A delightful historical romance set in turbulent South Africa in the mid-1970s, Under the African Sun tells a deeply personal tale of love, heart-break, friendship and coming-of-age. It accentuates the fact that, regardless of what is happening in the world around us, we (particularly as young adults) are largely shaped by who we love and how we are loved in return. Navigating her way in her first job after graduating from university while also dreaming of marriage, Deborah Morley is compelled to face some of apartheid’s most dreadful enforcers because of her boyfriend, Chris Jarvis’s activist undertakings. Then, increasingly unsure about her career as a trainee news reporter, plagued by feelings of uncertainty about her relationship and perpetually worried about her boyfriend’s safety, Deborah leans on her friends for support – despite their disapproval of Chris. Gail Gilbride tells Deborah’s story with skill and sensitivity. Under the African Sun is a charming, sincere and convincing story with an ending that demands a sequel.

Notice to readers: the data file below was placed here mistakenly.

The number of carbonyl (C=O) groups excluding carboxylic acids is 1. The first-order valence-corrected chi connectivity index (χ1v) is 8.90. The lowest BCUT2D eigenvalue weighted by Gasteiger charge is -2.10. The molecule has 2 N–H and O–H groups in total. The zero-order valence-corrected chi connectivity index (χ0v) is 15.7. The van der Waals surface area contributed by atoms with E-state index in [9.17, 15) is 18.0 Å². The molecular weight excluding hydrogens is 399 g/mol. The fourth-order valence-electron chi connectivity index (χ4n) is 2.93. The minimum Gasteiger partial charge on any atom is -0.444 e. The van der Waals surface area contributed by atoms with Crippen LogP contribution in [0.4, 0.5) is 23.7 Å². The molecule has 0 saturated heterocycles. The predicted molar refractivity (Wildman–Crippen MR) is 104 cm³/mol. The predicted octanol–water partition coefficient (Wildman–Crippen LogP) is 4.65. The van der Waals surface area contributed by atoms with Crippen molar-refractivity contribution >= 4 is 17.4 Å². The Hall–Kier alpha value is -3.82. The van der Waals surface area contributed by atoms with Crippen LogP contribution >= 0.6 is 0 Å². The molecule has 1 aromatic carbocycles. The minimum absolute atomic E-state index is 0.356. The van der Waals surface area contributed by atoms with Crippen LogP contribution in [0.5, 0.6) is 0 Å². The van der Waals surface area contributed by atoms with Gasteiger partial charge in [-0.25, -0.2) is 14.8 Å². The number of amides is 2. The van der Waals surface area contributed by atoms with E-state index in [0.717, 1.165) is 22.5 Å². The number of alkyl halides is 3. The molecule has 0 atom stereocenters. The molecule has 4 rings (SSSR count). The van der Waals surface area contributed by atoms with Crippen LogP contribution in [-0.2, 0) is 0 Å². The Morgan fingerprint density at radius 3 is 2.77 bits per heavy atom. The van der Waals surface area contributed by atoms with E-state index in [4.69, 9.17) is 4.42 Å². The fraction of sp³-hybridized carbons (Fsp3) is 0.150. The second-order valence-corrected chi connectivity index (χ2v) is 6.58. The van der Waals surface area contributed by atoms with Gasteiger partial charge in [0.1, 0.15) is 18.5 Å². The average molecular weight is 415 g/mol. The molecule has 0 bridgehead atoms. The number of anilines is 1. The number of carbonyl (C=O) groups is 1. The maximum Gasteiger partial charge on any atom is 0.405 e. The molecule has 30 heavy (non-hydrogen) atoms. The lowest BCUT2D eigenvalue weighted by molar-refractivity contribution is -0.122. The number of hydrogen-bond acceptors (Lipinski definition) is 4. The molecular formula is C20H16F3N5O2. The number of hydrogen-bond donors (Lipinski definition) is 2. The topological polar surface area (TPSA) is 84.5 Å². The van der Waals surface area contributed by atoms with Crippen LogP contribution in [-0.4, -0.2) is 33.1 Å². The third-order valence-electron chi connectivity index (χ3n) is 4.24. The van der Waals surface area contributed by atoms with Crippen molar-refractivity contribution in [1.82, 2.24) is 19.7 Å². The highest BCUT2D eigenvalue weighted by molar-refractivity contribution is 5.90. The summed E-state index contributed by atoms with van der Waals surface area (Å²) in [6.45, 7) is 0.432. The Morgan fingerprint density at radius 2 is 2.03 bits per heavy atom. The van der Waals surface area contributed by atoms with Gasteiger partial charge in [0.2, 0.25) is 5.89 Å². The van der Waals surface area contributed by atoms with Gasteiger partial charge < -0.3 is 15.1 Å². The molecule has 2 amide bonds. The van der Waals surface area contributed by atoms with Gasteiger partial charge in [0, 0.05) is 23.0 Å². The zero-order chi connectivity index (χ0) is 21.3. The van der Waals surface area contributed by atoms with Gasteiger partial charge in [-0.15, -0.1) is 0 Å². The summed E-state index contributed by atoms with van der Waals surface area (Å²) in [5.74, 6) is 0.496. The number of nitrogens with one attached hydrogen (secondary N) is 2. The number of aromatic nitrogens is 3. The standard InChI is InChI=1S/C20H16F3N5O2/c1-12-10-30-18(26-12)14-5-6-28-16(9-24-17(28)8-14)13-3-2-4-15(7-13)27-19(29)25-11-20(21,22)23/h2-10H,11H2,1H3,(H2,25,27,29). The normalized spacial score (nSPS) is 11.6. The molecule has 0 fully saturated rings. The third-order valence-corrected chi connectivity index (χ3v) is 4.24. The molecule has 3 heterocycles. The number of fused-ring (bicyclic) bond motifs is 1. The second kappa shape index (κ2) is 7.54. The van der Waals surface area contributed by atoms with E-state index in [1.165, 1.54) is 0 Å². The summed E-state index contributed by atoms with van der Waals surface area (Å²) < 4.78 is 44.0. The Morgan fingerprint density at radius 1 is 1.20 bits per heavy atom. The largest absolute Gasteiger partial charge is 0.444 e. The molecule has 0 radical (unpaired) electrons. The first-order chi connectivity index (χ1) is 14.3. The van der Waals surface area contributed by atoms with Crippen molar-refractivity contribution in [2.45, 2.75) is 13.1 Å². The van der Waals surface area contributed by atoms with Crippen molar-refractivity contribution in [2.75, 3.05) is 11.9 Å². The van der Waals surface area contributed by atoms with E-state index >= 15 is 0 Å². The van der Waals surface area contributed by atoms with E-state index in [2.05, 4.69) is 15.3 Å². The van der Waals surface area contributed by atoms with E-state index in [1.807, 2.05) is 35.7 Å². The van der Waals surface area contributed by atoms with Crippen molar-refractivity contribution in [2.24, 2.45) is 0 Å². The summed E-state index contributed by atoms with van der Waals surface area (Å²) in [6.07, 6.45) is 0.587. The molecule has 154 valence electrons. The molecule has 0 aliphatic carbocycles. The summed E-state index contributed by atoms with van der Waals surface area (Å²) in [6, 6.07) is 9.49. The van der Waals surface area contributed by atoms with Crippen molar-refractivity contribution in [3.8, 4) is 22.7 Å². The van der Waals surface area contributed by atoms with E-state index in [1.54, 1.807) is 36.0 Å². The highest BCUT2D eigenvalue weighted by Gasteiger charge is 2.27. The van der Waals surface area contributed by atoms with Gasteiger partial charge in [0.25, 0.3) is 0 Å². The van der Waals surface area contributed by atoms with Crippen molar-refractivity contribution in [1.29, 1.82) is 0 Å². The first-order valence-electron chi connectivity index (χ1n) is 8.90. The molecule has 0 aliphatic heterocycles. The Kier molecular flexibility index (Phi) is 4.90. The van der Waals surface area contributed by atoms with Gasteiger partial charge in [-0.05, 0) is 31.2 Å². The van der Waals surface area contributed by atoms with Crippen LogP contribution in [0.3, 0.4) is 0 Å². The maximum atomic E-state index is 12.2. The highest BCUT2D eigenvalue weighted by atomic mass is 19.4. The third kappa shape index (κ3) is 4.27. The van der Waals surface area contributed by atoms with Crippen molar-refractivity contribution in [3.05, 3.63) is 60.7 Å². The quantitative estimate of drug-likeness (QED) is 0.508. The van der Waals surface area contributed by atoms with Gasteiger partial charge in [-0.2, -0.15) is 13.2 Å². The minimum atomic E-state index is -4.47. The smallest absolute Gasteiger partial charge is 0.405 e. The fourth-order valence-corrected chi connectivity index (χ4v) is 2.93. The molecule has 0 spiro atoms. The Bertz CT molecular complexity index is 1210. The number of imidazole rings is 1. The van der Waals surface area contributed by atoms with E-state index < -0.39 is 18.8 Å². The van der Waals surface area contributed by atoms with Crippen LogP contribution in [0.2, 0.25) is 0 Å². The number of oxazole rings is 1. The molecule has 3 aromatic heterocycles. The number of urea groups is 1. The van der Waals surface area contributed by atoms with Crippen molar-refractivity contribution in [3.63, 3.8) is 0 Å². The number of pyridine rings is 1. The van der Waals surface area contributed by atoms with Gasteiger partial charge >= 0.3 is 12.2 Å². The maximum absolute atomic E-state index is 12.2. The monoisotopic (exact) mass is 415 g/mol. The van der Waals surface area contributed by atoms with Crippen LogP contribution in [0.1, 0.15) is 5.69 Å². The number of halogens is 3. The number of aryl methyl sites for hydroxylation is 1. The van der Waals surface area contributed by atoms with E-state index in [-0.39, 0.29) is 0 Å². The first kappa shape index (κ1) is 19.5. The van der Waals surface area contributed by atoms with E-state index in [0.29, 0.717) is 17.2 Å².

Penny de Vos – PMH Publications cc   

Under the African Sun is a tale about that desperate time just after university when career choices are made intertwined with mating matters – love, desire, work, all jostle for time and space. Gail Gilbride’s new novel puts the puzzle pieces of a young graduate’s love life into a swirl of emotion and choice, set on South Africa’s 1970s stage with the grim backdrop of apartheid’s security police looming. Fresh, entertaining, emotional and enjoyable, this old-fashioned love story with a twist is a delight to read.
Peter Sullivan, former Editor of The Johannesburg Star.